There are two ways to reach the top of officialdom in today's world. One is to rise through the ranks of the civil service. The other is to suceed in the private sector and be tapped to bring one's business savvy into government.
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- Resignation of Israel's Treasury Budget Chief May Portend Wave of Exits
Israelis still haven't decided which model they prefer. They vacillate between criticizing officials for never having worked in business and therefore not having a business perspective, and criticizing former businessmen who come into government with vested interests.
But there is a third intermediate sort of model that's been gaining momentum in Israel: the carousel. Public servants jump ship for the private sector, only to return to the public sector.
This model has its problems, but its strengths can't be ignored.
For some officials, the public sector will always be home; they simply left for a bit to gain experience and maturity.
Many who left only to return served their companies with distinction but longed for the broad focus of serving all the people, not all the company's customers. Therefore, with the in-between model, the public service gets the best of its returning sons and daughters.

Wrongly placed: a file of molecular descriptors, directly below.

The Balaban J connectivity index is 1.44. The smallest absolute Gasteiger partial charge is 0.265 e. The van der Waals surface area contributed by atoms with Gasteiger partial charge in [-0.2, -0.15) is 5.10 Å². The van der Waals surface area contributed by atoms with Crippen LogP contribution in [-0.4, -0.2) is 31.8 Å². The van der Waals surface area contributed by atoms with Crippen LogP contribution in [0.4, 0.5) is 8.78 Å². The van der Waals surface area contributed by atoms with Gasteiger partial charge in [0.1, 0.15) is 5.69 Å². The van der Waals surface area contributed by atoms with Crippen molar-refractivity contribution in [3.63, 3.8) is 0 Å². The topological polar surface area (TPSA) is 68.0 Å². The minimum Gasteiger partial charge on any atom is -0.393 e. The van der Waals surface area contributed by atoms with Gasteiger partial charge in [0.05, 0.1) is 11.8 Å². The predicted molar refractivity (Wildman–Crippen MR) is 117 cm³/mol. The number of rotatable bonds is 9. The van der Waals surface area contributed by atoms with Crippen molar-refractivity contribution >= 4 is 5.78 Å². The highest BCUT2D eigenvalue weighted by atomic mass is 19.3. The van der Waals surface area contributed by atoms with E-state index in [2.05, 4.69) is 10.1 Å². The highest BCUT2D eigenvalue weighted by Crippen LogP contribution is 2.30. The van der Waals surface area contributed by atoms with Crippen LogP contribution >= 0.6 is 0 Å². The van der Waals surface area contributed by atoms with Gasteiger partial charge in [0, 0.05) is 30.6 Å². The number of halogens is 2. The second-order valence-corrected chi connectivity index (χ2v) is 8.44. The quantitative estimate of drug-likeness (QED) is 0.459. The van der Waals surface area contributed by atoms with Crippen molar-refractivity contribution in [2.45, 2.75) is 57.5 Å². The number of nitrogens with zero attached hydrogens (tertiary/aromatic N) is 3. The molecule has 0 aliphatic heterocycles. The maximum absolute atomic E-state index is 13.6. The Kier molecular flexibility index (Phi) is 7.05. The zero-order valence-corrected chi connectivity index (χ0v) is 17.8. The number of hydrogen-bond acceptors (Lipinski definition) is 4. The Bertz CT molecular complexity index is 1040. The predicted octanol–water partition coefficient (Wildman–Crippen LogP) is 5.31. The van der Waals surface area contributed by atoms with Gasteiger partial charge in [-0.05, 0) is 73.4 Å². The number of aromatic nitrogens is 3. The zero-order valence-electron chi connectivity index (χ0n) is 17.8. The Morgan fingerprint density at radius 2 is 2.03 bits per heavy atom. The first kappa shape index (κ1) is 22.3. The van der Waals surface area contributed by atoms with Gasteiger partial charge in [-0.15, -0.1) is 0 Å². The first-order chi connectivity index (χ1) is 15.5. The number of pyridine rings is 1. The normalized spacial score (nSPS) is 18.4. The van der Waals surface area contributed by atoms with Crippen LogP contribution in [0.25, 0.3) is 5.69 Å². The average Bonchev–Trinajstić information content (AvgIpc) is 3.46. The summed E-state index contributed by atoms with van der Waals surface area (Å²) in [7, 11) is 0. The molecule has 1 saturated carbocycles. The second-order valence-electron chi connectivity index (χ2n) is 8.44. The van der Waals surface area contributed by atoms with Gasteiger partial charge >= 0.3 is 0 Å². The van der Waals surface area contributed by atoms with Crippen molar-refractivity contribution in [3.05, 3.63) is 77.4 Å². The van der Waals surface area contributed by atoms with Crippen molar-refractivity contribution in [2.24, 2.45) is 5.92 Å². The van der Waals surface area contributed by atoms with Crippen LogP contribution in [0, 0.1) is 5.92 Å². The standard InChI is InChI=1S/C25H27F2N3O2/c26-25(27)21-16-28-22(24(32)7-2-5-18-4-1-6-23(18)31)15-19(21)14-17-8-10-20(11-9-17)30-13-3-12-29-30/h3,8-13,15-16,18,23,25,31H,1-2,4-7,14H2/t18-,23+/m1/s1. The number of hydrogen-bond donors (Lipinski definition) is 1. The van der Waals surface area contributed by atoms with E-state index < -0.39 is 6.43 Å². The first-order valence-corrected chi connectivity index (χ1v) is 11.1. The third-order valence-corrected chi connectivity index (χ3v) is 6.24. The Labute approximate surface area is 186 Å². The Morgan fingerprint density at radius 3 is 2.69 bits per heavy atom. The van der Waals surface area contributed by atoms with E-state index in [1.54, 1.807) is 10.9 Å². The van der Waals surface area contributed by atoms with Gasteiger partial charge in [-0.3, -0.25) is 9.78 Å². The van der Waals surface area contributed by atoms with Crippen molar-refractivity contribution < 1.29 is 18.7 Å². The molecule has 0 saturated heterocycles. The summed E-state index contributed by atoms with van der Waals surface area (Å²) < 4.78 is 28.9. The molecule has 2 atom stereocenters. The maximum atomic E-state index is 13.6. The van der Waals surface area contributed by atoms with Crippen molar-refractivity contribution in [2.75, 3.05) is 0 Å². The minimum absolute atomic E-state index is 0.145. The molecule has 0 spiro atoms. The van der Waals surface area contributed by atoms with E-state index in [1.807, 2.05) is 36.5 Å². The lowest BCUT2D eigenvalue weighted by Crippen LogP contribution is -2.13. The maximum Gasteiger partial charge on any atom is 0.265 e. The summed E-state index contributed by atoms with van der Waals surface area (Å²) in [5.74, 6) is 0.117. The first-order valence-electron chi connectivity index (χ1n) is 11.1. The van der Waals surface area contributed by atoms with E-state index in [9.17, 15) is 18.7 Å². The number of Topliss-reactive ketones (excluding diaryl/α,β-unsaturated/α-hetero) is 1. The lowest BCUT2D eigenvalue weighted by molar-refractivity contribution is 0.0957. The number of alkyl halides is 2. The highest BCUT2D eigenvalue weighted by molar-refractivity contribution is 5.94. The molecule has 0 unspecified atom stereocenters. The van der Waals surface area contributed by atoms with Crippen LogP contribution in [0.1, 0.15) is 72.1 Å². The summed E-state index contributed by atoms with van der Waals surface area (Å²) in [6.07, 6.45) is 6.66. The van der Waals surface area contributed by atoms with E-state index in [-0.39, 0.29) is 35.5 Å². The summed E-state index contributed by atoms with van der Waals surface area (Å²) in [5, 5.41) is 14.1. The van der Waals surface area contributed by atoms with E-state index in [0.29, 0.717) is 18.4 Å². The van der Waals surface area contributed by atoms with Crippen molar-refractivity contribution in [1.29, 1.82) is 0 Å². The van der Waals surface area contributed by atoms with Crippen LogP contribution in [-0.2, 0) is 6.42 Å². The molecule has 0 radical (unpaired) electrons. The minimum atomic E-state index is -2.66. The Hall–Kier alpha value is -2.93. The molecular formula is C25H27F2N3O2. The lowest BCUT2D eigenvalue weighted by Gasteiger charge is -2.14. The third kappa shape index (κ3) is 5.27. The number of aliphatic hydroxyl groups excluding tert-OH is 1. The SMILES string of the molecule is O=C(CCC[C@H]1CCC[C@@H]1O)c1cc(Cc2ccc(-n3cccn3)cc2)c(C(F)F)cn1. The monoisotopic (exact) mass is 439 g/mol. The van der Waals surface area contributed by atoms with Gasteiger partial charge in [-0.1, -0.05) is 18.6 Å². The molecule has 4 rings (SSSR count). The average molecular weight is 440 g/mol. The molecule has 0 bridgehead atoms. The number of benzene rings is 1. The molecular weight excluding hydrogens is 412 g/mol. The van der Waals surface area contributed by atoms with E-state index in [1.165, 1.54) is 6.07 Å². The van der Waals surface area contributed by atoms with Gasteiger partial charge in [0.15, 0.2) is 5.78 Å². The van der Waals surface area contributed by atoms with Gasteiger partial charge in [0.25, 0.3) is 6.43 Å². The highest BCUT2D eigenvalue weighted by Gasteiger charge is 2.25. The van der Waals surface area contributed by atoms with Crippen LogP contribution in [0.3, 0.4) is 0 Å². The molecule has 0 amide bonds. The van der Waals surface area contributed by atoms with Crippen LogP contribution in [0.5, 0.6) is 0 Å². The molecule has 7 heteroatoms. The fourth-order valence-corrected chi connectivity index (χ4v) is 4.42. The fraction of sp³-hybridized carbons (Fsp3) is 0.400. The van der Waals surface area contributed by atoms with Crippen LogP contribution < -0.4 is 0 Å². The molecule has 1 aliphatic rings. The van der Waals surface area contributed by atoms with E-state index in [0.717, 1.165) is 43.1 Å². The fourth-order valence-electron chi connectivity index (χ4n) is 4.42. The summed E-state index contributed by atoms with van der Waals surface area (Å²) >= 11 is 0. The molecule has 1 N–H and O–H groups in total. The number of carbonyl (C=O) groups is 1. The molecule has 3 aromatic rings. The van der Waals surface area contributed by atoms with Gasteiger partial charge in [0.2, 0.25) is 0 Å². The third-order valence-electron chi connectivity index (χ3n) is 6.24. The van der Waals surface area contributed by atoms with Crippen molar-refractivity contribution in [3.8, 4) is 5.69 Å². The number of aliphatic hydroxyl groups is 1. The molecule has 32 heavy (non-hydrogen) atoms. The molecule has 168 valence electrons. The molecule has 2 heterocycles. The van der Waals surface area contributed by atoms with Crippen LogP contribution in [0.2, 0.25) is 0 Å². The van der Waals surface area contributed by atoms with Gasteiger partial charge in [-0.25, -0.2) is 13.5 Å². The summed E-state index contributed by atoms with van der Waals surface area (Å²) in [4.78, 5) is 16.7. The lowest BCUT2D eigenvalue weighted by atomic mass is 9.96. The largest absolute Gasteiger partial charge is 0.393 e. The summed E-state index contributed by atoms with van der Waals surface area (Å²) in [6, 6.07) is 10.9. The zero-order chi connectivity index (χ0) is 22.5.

Of course, it doesn’t always work this way. Some return to the public sector with their tails between their legs after failing to make their mark in the business world. Some enter the business world, get hooked, and come back only to serve business interests.
But of all the models, the in-between one shows the most promise because of the public sector's unique inculcation of values.
The appointment of Yael Andorn as Finance Ministry director general is an example of the in-between model at its best. Andorn was considered a star at the ministry's budgets division. After leaving the treasury her star followed her into the business world as head of the Histadrut labor federation's Amitim Senior Pension Funds. While Amitim is basically a government company, it is run as a business enterprise in every way and rooted in the heart of the business sector: the capital market.
Accordingly, Andorn received many offers over the years to return to the public sector, including for top positions like director general of both the Education Ministry and Prime Minister's Office. But she refused them all – until now.
She's back at the treasury as director general under Yair Lapid, with the requisite knowledge of macroeconomics and a strong background in business. We can assume she retains the public values instilled in her from her days at the treasury. This is definitely a promising appointment.